Digital as usual, with InEight

Common data environments provide a collaborative space with real-time communication throughout a project’s life cycle.

Last year saw the infrastructure industry embrace digital solutions for the management and execution of design and construction. Roads & Infrastructure discovers how these digital changes will continue to benefit projects, contractors and owners for years to come.

The use of past decision making to enhance future experiences has grown exponentially with the rise of the internet and mobiles.

Some mobile applications now deliver advertising based on previous searches to tailor the user experience. This simple principal can now be, and is being, adapted and applied to enhance infrastructure construction.

When managing an infrastructure project digitally with the right software, data from one project can be used to inform executives, owners and contractors working on the next job.

For example, on a bridge construction project, a designer could refine volumes of a certain material based on the data collated on a similar previous project – saving time, material and money.

These kinds of realisations are facilitated with a common data platform that can house large data sets digitally from the design and planning phases, to field production and into handover or operation.

Not only is this kind of tailored information helpful when beginning a new project, but common data environments also provide a collaborative space with real-time communication throughout the entire project life cycle.

Chris Johnson, from InEight’s Digital Engineering and Project Delivery team.

Chris Johnson, from InEight’s Digital Engineering and Project Delivery team, explains how common data platforms, such as InEight’s software network, can give the client and contractor visibility at every stage of a project.

“Through the design and construction process, we are seeing better coordination and communication between teams utilising InEight Model. This leads to fewer clashes and less waste of both time and resources,” Johnson says.

Common data environments are created by software, which stores data from across the project into relevant data dashboards. Each person working on the project is given various levels of access to this information to ensure even the smallest change in design or budget can be realised in real time across the team.

“It’s giving that real time data view. To make sure the project is running on time and on budget also helps risk mitigation so that jobs aren’t running over, and coordination issues can be found and modified before construction,” Johnson says.

InEight has seen its users reap the benefits of risk mitigation by simulating construction activities with accurate and historical data before the task is executed on site.

“One of the things I see regularly is the benefit of live updates for material takeoffs. It’s using the live data to find value on a project. This could come down to utilising your BIM model to learn that waste could be minimised on the project by using a design for manufacturing and assembly (DfMA) rather than on site cut and assembly,” he says.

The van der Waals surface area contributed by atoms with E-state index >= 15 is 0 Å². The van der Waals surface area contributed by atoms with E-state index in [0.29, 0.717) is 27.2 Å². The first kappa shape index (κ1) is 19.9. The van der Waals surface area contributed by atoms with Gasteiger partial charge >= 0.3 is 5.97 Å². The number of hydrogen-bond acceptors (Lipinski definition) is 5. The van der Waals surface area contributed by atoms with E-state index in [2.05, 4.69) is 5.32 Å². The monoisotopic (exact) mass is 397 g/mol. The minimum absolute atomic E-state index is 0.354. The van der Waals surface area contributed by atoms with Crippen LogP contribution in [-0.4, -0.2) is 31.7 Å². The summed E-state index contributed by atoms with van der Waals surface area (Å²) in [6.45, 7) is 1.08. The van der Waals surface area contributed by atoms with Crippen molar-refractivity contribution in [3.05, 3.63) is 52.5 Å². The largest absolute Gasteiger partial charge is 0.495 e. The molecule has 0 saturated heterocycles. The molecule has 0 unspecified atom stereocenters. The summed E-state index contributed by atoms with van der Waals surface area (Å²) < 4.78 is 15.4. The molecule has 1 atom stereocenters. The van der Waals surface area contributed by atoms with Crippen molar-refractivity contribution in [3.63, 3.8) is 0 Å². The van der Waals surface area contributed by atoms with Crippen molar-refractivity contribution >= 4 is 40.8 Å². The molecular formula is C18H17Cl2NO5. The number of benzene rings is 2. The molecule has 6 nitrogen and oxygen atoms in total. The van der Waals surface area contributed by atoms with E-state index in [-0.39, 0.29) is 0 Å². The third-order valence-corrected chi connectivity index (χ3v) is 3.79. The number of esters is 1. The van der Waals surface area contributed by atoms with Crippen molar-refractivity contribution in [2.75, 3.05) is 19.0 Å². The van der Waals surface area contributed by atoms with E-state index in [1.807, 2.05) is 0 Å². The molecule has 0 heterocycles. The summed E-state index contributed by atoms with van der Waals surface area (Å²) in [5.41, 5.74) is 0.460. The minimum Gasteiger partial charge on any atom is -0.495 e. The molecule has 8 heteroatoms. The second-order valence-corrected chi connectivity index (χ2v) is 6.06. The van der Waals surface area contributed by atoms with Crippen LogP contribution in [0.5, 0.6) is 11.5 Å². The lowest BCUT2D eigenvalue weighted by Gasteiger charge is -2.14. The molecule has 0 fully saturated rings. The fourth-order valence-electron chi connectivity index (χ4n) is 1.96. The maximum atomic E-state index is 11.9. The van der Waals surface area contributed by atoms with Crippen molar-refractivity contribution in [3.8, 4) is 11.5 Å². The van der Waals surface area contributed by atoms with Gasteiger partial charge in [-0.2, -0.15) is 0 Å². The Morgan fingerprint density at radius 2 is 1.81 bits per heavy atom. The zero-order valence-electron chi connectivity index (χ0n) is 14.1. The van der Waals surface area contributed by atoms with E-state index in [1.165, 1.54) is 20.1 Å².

“This insight comes from looking at the live data as it is coming in so you can have those realisations during construction and possibly make cost and material savings along the way.”

Intelligence from previous projects can then further help with those decisions on material takeoffs as site engineering and construction managers can view trends from previous projects about material readiness or oversupply to estimate an accurate amount.

“This extra visibility gives contractors a chance to better manage the project and their data, to give a clear indication of how a project is going throughout its entire life cycle,” Johnson says.

Intelligence from previous projects can help with decision making regarding material takeoffs.

At the handover phase, a digital asset can then enhance the valuation of a piece of infrastructure. Digital assets give a clear indication of what has been created and how much value it may return.

“When the digital asset is handed over, that gives the owner the spatial foundation to unlock the potential for things like predictive maintenance, planning and operations, knowing where each asset is and its condition as well,” Johnson says.

“The spatial foundation they have with this information is going to lead them into options with Internet of Things capabilities, connecting sensors to assets and getting real-time data back from the asset as well.”

InEight’s modular solution allows contractors or owners to implement different management systems at any time across projects. From the basic document management modules to schedule management, estimates, contractual management systems and model management software, each solution can be implemented as needed or all at once.

Johnson says future capabilities such as the use of Internet of Things technology is the next step for digital engineering.

“In the future I see a bigger role for artificial intelligence and machine learning inside digital engineering software. This might consist of taking a database of existing projects and trying to find where things have gone wrong or right in the past and then using that as a predictive tool going forward,” he says.

“I think we are going to see a lot more utilisation of these tools in products in the future. From what we are seeing from infrastructure owners in their frameworks, they are invested into having a structured data set and creating a digital asset.”

While technology such as artificial intelligence may sound advanced, it’s increasingly being used for digital engineering. These capabilities are slowly becoming embedded as core tools for the creation of infrastructure in the digital age.


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